The McClellan Nuclear Research Center, owned and operated by UC Davis, has received approval from campus leadership to proceed with the implementation of a recently developed strategic plan that sets the direction for the facility over the next 5-plus years.
As part of the continued commitment, Wesley Frey, formerly the center’s radiation safety officer, has been appointed as the new director. He accepted the appointment following the retirement of Barry Klein, emeritus professor of physics who served as director since 2011.
“The new leadership team at MNRC will allow UC Davis to leverage a unique and powerful resource to address national needs in education and research in nuclear science and engineering,” said Harris Lewin, vice chancellor of the Office of Research. “Dr. Frey has a great vision for advancing the goals of the facility, and the university will fully support his efforts to make MNRC a national leader in training nuclear scientists and nuclear research.”
The Office of Research also has brought on retired U.S. Navy Vice Adm. Mel Williams, a nuclear-trained submariner and former associate deputy secretary in the Department of Energy. He will work with the vice chancellor on matters related to strategic research initiatives, including the MNRC. Further, Williams and a newly established advisory committee will support Frey in his mission as the center's director.
World-class irradiation services, neutron imaging
The MNRC offers world-class irradiation services and neutron radiography that are particularly well suited for applications in material science, electrical engineering, plant science, geology, chemistry and physics.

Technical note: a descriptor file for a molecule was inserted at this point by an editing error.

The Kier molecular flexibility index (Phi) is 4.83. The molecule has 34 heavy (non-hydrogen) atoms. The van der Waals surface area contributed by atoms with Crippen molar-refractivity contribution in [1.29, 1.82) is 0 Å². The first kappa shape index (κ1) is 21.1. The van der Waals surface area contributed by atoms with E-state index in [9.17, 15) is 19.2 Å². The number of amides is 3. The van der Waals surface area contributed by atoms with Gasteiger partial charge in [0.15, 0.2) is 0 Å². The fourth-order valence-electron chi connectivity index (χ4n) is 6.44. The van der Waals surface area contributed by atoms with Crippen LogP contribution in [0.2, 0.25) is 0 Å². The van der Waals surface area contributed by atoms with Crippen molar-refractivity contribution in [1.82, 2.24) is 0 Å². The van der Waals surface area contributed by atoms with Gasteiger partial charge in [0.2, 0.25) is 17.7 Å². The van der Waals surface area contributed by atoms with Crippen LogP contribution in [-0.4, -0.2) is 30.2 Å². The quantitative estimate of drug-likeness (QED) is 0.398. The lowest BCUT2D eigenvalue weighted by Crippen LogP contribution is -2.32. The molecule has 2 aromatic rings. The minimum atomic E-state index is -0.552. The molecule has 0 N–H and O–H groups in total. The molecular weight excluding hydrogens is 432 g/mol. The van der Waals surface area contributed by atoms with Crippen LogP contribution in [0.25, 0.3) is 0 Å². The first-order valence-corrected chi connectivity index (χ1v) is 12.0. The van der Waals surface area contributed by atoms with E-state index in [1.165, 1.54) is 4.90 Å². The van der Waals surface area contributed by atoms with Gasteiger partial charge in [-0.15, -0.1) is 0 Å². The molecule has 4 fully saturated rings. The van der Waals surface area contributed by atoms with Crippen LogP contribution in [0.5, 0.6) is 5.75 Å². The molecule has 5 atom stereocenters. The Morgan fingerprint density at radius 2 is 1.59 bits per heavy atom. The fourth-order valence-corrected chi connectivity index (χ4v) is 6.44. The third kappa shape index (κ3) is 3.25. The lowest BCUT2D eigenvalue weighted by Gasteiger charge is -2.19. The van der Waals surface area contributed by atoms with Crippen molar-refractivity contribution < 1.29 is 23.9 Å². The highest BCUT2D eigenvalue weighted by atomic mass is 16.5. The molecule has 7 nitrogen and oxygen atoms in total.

Neutron radiography is similar to X-ray radiography but uses neutrons to create images, allowing low atomic mass material (like water) inside higher atomic mass materials (like aluminum) to be seen. This lends itself to several important aerospace applications as well as radiation hardness testing of electronics, seed mutagenesis and neutron activation analysis studies
The center — located in Sacramento, 25 miles from the Davis campus — was built and commissioned by the Air Force for the primary purpose of detecting low-level corrosion and hidden defects in aircraft structures using nondestructive testing techniques such as neutron radiography and tomography. It is the highest power TRIGA (Training, Research, Isotopes, General Atomics) reactor in the United States, rated at 2 megawatts in steady state with the capability to pulse to approximately 400 MW for 30 milliseconds.
New opportunities for researchers and students
A new recharge structure has been developed for UC Davis researchers and faculty, significantly reducing the costs associated with irradiation studies.
In addition, the center is developing a program in which UC Davis students will receive hands-on training for licensing by the federal government to operate the 2 MW reactor. The center will use this program and other outreach activities to engage current and potential students in STEM: science, technology, engineering and mathematics.